Monday, September 17, 2012

the taste of a past lover


2008 Château Cesseras Rouge | AC Minervois La Livinière | Midi

My ears are still slightly ringing. In the immortal words of Roger Murtaugh: I'm getting too old for this shit. But what am I saying - it's not about me. My friend was celebrating her birthday at the Drake Hotel, and I was happy to sacrifice my hearing for a night of clubbing, because she had a great time, and that's all the matters.

Right. Old lovers. Not a lot of fun to revisit, because really, no one really ever stays friends. But with time, memory becomes selective, and as a matter of principle (to stay care-free), I choose to only remember happy times. What am I talking about? As if I have a well of experiences to draw upon . . . if it's not apparent yet, with nearly 5 years of LCF in the books, I don't. So I'll stick to wine, because unlike women, there's meaning beyond all the madness behind wine.

Cesseras means a lot to this wino. As a young fella a few years ago, Cesseras was my introduction to the wines of South France. Those big, rich, alcoholic bombs that seduce you and leave you dizzy and completely fucked up the next day. The 2002/2003 and the 2006. Excuse the writing - I did say I was a young wino at the time. These wines made such an impact on me, and above all, taught me that texture in wine was possibly one of the greatest determinants to enjoyment and pleasure. That silky thickness, running down the throat. This 2008, showing all that heat, with a certain savouriness. Rich, sweet fruit, somewhat simple, but drink it for what it is - a simple, summertime pleasure in a glass.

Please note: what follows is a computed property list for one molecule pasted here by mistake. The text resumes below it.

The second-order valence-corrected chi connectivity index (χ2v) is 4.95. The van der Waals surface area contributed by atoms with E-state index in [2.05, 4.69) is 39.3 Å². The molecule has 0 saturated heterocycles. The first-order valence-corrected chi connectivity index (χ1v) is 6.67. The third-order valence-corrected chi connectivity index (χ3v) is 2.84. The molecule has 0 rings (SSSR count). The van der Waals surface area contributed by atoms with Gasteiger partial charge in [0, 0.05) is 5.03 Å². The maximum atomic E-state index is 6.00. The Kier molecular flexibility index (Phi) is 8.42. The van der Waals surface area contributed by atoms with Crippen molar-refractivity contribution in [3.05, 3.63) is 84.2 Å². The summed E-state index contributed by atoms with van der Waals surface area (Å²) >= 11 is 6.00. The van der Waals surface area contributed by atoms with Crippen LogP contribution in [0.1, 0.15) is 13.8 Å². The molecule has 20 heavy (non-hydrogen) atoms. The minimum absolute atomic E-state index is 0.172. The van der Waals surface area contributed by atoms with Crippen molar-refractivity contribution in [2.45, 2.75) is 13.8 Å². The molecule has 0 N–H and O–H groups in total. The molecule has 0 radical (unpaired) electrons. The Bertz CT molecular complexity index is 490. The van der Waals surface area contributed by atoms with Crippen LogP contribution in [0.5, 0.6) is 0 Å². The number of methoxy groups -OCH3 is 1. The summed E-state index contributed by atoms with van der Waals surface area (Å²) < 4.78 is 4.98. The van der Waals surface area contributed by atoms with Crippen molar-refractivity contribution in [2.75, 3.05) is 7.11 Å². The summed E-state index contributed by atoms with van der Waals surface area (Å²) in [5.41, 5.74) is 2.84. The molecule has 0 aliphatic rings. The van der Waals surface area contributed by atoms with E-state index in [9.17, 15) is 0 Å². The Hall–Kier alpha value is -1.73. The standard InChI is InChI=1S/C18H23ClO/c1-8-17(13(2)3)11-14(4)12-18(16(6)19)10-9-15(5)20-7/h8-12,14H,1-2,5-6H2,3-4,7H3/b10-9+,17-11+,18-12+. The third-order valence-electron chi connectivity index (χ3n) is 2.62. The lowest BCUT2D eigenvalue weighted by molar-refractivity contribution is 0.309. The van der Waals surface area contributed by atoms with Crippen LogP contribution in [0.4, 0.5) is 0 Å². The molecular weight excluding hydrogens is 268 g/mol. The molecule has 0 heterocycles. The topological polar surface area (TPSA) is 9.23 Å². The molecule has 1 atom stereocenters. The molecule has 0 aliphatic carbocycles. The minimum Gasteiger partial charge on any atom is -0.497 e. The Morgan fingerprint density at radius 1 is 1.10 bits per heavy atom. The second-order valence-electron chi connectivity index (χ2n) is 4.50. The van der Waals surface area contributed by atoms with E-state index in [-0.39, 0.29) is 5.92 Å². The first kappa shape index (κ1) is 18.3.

Past experiences and relationships shape who we are today. That's a truth of life. So abandon this silly notion that you need to save great wines to drink later on, when you have a better idea of what you're doing. No matter what stage of winedom you're at - as long as you concentrate and focus and be fucking true to yourself - it's never a waste to experience a grand wine. If anything, your knowledge and appreciation for the good drink will increase exponentially. And some people wonder why when I do my wine dinners, I only invite certain friends? It's about an understanding that we all have, that we're being serious about food and drink, and it's not just about having a good time. Besides, wine is fucking expensive. And I'm cheap. Sorry, but this thing about any random (friend or otherwise) getting a drink out of me? Not happening.


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